Should Lane Splitting be legal in all 50 States

Discussion in 'The Perfect Line and Other Riding Myths' started by DAKEZ, Jul 9, 2008.

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Should Lane Splitting be legal in all 50 States?

  1. YES it should be made legal

  2. YES but ONLY on the Hwy

  3. YES but only for filtering at controlled intersections

  4. NO It is dangerous and should not be made legal

Multiple votes are allowed.
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  1. Tripped1

    Tripped1 Likely Lost.

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    Most here have never even seen it, much less attempted it.

    Even then, comparing California to Pusan, Soel, Manilla, Tokyo, London, Paris, Rome etc etc makes the ONE state where we can get away with it look like child's play.

    Remember the vast majority of US citizens never leave our borders, much less our hemisphere
  2. Ceri JC

    Ceri JC UK GSer

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    When I ride in the states, I filter and am amazed by how easy/safe it is there, even factoring in that your drivers are expecting it much less. What cracks me up is that as a country as a whole, you have far less jams than Europe which tends to make filtering necessary less often, where you do need to do it, it's so much easier/safer. So the resistance to it is even harder to understand. Generally speaking, even adjusting for the larger widths of your cars, your lanes are so wide that you could literally filter in a small car there! What this means on a bike is that you have a much larger margin for error.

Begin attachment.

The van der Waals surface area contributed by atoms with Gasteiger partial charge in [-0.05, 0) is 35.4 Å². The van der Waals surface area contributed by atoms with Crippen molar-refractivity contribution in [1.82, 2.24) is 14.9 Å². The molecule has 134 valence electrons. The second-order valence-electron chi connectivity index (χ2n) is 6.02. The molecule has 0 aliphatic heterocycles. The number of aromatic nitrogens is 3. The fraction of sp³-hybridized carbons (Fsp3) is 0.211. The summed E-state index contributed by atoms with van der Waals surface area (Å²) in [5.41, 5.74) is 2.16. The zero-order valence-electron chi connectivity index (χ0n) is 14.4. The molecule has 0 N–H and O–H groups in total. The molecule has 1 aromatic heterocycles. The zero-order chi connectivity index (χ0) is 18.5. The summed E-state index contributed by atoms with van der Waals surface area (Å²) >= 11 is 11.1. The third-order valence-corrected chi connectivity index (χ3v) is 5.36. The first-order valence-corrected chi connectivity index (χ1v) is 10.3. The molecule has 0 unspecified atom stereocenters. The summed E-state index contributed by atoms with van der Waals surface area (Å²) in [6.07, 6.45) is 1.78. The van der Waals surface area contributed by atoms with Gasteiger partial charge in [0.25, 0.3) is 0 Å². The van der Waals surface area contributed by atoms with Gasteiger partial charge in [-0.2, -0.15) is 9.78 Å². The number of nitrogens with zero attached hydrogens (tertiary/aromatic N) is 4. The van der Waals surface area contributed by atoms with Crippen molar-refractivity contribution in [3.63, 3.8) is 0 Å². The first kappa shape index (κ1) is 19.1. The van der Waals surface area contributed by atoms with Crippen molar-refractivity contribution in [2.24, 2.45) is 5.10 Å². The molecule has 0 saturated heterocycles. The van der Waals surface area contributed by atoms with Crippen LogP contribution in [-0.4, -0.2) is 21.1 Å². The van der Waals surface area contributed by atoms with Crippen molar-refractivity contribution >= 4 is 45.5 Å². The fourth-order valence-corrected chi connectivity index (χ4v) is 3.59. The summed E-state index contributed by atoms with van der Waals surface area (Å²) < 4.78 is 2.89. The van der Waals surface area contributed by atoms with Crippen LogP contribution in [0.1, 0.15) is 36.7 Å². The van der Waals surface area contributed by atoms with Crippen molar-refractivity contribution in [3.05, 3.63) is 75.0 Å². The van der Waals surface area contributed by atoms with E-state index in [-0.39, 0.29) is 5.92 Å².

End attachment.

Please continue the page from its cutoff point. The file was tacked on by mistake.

It's not uncommon when filtering through stationary traffic here to have about an inch clearance on both sides at your bike's widest point, if you know what you're doing. I don't think I've ever had less than a foot on either side in the states, even when on a Goldwing! If you were reluctant to filter in gaps that wide in London, you'd: